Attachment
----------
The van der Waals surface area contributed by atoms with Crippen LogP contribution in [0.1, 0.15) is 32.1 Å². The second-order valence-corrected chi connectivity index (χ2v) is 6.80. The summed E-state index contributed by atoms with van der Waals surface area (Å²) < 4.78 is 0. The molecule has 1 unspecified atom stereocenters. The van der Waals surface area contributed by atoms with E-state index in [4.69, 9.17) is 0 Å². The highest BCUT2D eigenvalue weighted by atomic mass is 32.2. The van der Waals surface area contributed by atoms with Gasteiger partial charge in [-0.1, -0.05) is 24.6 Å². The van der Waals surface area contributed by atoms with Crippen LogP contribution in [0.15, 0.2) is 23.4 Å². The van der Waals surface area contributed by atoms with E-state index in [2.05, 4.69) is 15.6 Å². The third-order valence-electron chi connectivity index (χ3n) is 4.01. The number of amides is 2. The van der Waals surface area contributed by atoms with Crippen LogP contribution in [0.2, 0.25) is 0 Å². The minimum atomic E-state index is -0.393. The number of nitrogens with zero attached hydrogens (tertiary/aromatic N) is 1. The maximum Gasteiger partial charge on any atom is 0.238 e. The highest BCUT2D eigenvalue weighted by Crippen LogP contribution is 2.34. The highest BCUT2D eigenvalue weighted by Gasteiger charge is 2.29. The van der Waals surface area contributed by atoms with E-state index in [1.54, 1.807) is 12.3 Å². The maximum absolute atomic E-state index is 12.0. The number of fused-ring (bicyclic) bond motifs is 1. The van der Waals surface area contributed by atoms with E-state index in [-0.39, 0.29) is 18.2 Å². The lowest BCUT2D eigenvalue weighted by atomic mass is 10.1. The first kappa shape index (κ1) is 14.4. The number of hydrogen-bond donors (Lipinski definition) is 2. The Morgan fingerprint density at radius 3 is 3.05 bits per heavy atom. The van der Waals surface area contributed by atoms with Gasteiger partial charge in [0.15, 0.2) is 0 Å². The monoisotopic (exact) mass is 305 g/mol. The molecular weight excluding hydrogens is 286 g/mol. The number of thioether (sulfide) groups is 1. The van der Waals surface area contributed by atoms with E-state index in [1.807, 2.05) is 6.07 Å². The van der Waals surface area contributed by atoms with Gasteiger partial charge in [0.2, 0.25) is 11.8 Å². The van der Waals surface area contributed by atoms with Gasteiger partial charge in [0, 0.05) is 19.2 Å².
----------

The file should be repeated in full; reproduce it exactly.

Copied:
The van der Waals surface area contributed by atoms with Crippen LogP contribution in [0.1, 0.15) is 32.1 Å². The second-order valence-corrected chi connectivity index (χ2v) is 6.80. The summed E-state index contributed by atoms with van der Waals surface area (Å²) < 4.78 is 0. The molecule has 1 unspecified atom stereocenters. The van der Waals surface area contributed by atoms with E-state index in [4.69, 9.17) is 0 Å². The highest BCUT2D eigenvalue weighted by atomic mass is 32.2. The van der Waals surface area contributed by atoms with Gasteiger partial charge in [-0.1, -0.05) is 24.6 Å². The van der Waals surface area contributed by atoms with Crippen LogP contribution in [0.15, 0.2) is 23.4 Å². The van der Waals surface area contributed by atoms with E-state index in [2.05, 4.69) is 15.6 Å². The third-order valence-electron chi connectivity index (χ3n) is 4.01. The number of amides is 2. The van der Waals surface area contributed by atoms with Crippen LogP contribution in [0.2, 0.25) is 0 Å². The minimum atomic E-state index is -0.393. The number of nitrogens with zero attached hydrogens (tertiary/aromatic N) is 1. The maximum Gasteiger partial charge on any atom is 0.238 e. The highest BCUT2D eigenvalue weighted by Crippen LogP contribution is 2.34. The highest BCUT2D eigenvalue weighted by Gasteiger charge is 2.29. The van der Waals surface area contributed by atoms with E-state index in [1.54, 1.807) is 12.3 Å². The maximum absolute atomic E-state index is 12.0. The number of fused-ring (bicyclic) bond motifs is 1. The van der Waals surface area contributed by atoms with E-state index in [-0.39, 0.29) is 18.2 Å². The lowest BCUT2D eigenvalue weighted by atomic mass is 10.1. The first kappa shape index (κ1) is 14.4. The number of hydrogen-bond donors (Lipinski definition) is 2. The Morgan fingerprint density at radius 3 is 3.05 bits per heavy atom. The van der Waals surface area contributed by atoms with Gasteiger partial charge in [0.15, 0.2) is 0 Å². The monoisotopic (exact) mass is 305 g/mol. The molecular weight excluding hydrogens is 286 g/mol. The number of thioether (sulfide) groups is 1. The van der Waals surface area contributed by atoms with E-state index in [1.807, 2.05) is 6.07 Å². The van der Waals surface area contributed by atoms with Gasteiger partial charge in [0.2, 0.25) is 11.8 Å². The van der Waals surface area contributed by atoms with Gasteiger partial charge in [0, 0.05) is 19.2 Å².